This week, Justice Gorsuch donned his black robes and began hearing arguments alongside his new colleagues on the Supreme Court. With his elevation to the high court, Justice Gorsuch assumes many new responsibilities. Some, of the lighter kind, include opening the door during conferences with his colleagues and assuming oversight of the Court’s cafeteria menu. More serious responsibilities will include weighing in on important class action cases that will undoubtedly be heard by the Court in the future.
Despite his lengthy judicial record from having served a decade on the Tenth Circuit, there are relatively few clues regarding Justice Gorsuch’s approach to class actions. While on the court of appeals, he participated in only a few class action cases, which is not surprising given that the Tenth Circuit has not been a hotbed of class actions. His handful of class action opinions, however, evidences not only his gift with the pen but also a restrained, textual approach to Rule 23. These characteristics are evident in cases such as BP America v. Oklahoma and McClendon v. City of Albuquerque. But three other opinions are particularly worth consideration.
Justice Gorsuch’s approach is perhaps best illustrated by Shook v. Board of County Commissioners. In that case, the Tenth Circuit considered a denial of certification of a Rule 23(b)(2) class of prisoners. At the outset, then-Judge Gorsuch wrote that appellate review of a certification decision is limited: “While we very well may have made a different decision had the issue been presented to us as an initial matter, and while other district courts perhaps could have chosen, or could choose, to certify similar classes, we cannot say the district court’s assessment was beyond the pale.” Turning then to the district court’s analysis, Judge Gorsuch emphasized that Rule 23(b)(2) requires that “final injunctive relief be appropriate for the class as a whole.” Given the Rule’s language, Judge Gorsuch found that the Rule “demands a certain cohesiveness among class members with respect to their injuries.” Judge Gorsuch went on to conclude that this requirement creates a “textually authorized” manageability requirement. He then observed that individualized issues may render a class unmanageable – a problem that cannot be remedied “simply by formulating an injunction at a stratospheric level of abstraction” – and that a district court need not sua sponte construct subclasses to ease these manageability concerns. While acknowledging that civil rights suits are “well suited” to (b)(2) certification, he observed that the court must still pay “careful attention to the requirements” of Rule 23.
A similar approach can be seen in Hammond v. Stamps.com Inc. In that case, Judge Gorsuch considered the jurisdictional requirements of CAFA. The plaintiff filed suit in state court, alleging that Stamps.com had deceptively advertised its fees. Stamps.com removed, extrapolating from plaintiff’s asserted damages a total amount in controversy exceeding $5 million after considering all accounts that had been cancelled by customers. The district court denied removal, reasoning that Stamps.com had not carried its burden because its calculation of damages assumed that all customers who had cancelled their accounts had done so because they “felt duped” by the company’s advertising rather than for any other reason. Judge Gorsuch, writing for a unanimous panel, concluded that the district court had committed legal error “about the meaning of a key statutory term” – namely, “amount in controversy.” Referring to this as a term of “legal art,” Judge Gorsuch quoted Justice Frankfurter for the proposition that when “a word is obviously transplanted form another legal source, . . . . it brings the old soil with it.” Based on the “rich soil” of this term’s historical meaning, Judge Gorsuch concluded that the defendant seeking removal need only prove that “a fact finder might legally conclude” that damages exceeded the statutory amount, not that it would likely do so. “To know that much is to know how our case must come out,” Judge Gorsuch wrote. The court’s job, he observed, “is to abide Congress’ policy directions, not replace them with others of our own hand.”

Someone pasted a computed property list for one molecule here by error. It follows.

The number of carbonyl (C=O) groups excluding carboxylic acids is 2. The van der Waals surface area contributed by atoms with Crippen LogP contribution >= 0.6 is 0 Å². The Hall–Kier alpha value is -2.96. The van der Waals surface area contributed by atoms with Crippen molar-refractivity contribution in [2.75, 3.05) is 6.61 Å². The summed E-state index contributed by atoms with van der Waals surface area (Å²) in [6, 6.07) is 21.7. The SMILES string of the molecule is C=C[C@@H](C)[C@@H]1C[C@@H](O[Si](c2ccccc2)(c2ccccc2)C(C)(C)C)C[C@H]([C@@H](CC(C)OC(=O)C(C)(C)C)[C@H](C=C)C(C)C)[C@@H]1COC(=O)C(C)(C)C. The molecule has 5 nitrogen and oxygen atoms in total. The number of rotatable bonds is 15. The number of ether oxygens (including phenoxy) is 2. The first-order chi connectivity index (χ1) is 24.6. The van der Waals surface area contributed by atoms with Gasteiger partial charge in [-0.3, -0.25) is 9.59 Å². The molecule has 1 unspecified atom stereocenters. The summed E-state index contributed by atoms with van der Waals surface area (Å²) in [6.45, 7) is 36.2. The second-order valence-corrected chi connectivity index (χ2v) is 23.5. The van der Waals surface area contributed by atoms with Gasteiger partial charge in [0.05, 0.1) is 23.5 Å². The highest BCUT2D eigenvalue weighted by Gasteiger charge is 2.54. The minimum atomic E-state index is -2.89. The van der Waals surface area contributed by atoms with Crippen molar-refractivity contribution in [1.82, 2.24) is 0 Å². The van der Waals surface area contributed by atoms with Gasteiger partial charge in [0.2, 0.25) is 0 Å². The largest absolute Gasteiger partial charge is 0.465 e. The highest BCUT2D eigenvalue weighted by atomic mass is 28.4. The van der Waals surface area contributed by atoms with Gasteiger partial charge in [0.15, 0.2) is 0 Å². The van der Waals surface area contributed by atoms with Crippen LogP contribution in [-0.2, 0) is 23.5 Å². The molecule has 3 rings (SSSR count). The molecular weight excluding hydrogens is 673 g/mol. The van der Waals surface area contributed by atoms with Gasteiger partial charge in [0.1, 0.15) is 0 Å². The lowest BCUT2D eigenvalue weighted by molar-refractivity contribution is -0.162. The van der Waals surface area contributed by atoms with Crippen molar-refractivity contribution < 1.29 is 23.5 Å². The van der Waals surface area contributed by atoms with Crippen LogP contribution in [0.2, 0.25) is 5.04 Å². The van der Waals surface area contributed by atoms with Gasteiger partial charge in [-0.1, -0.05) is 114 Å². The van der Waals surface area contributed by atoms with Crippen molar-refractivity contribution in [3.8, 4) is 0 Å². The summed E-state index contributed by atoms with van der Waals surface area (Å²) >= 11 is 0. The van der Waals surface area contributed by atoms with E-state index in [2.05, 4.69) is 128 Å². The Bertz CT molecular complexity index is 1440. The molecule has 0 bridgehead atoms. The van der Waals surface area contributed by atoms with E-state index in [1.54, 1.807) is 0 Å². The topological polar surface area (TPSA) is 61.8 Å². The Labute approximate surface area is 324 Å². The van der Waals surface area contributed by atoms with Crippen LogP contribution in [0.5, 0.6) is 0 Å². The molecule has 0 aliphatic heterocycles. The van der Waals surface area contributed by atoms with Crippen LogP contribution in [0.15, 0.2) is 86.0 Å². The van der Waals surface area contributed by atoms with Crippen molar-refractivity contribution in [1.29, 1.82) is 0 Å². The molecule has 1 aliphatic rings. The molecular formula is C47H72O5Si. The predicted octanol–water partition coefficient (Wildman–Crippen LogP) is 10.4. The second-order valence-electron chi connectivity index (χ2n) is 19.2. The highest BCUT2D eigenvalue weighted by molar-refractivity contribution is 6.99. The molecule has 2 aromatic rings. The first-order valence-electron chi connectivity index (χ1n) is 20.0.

Justice Gorsuch’s opinions also reveal some acknowledgement of the costs of the class action vehicle. In Winzler v. Toyota Motor Sales USA Inc., he considered whether a defect class action was mooted by Toyota’s nationwide recall. Noting that Toyota had “set into motion the great grinding gears of a statutorily mandated and administratively overseen national recall process,” Judge Gorsuch found the class action to be moot as a prudential matter. He observed that continuance of the action would “surely add new transaction costs for Toyota,” but not “even a sliver of additional relief” for the plaintiff. “Perhaps the lawyers would benefit if this would-be class action labored on through certification,” he wrote. “But it’s hard to see how anyone else could.” He noted that “things might be different” if the plaintiff could show some “cognizable danger” that she would not secure complete relief. Without that, however, “expenditure of judicial resources” was not warranted.
Justice Gorsuch now fills the seat of Justice Scalia, widely regarded as an influential member of the Court when it came to class actions and the author of such decisions as Wal-Mart v. Dukes and Comcast v. Behrend. Only time will tell how Justice Gorsuch will approach open class issues – like “no-injury” classes, the use of statistical evidence, or the “ascertainability” requirement – but his record suggests a balanced, textually-based approach. One thing is certain, however: like those of Justice Scalia, his opinions will likely be interesting to read.